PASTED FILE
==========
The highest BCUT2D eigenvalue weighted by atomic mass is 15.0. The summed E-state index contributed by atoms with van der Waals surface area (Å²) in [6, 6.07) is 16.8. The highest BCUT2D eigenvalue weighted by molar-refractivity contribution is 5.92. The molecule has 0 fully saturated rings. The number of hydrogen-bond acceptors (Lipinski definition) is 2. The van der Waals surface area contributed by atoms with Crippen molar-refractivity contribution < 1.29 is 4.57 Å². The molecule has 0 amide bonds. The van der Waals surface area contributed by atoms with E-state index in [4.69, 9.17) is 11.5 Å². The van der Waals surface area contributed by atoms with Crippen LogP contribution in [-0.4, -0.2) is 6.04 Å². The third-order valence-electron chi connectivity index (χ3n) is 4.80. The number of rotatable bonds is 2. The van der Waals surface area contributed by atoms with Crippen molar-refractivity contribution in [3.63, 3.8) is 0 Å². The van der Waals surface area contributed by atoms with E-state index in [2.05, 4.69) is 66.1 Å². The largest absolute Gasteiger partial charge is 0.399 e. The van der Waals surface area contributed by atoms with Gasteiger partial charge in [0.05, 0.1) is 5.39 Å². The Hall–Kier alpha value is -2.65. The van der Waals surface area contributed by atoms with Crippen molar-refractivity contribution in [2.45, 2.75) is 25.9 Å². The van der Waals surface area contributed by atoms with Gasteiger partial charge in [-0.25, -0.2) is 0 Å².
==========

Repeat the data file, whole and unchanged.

The highest BCUT2D eigenvalue weighted by atomic mass is 15.0. The summed E-state index contributed by atoms with van der Waals surface area (Å²) in [6, 6.07) is 16.8. The highest BCUT2D eigenvalue weighted by molar-refractivity contribution is 5.92. The molecule has 0 fully saturated rings. The number of hydrogen-bond acceptors (Lipinski definition) is 2. The van der Waals surface area contributed by atoms with Crippen molar-refractivity contribution < 1.29 is 4.57 Å². The molecule has 0 amide bonds. The van der Waals surface area contributed by atoms with E-state index in [4.69, 9.17) is 11.5 Å². The van der Waals surface area contributed by atoms with Crippen LogP contribution in [-0.4, -0.2) is 6.04 Å². The third-order valence-electron chi connectivity index (χ3n) is 4.80. The number of rotatable bonds is 2. The van der Waals surface area contributed by atoms with Crippen molar-refractivity contribution in [3.63, 3.8) is 0 Å². The van der Waals surface area contributed by atoms with E-state index in [2.05, 4.69) is 66.1 Å². The largest absolute Gasteiger partial charge is 0.399 e. The van der Waals surface area contributed by atoms with Gasteiger partial charge in [0.05, 0.1) is 5.39 Å². The Hall–Kier alpha value is -2.65. The van der Waals surface area contributed by atoms with Crippen molar-refractivity contribution in [2.45, 2.75) is 25.9 Å². The van der Waals surface area contributed by atoms with Gasteiger partial charge in [-0.25, -0.2) is 0 Å².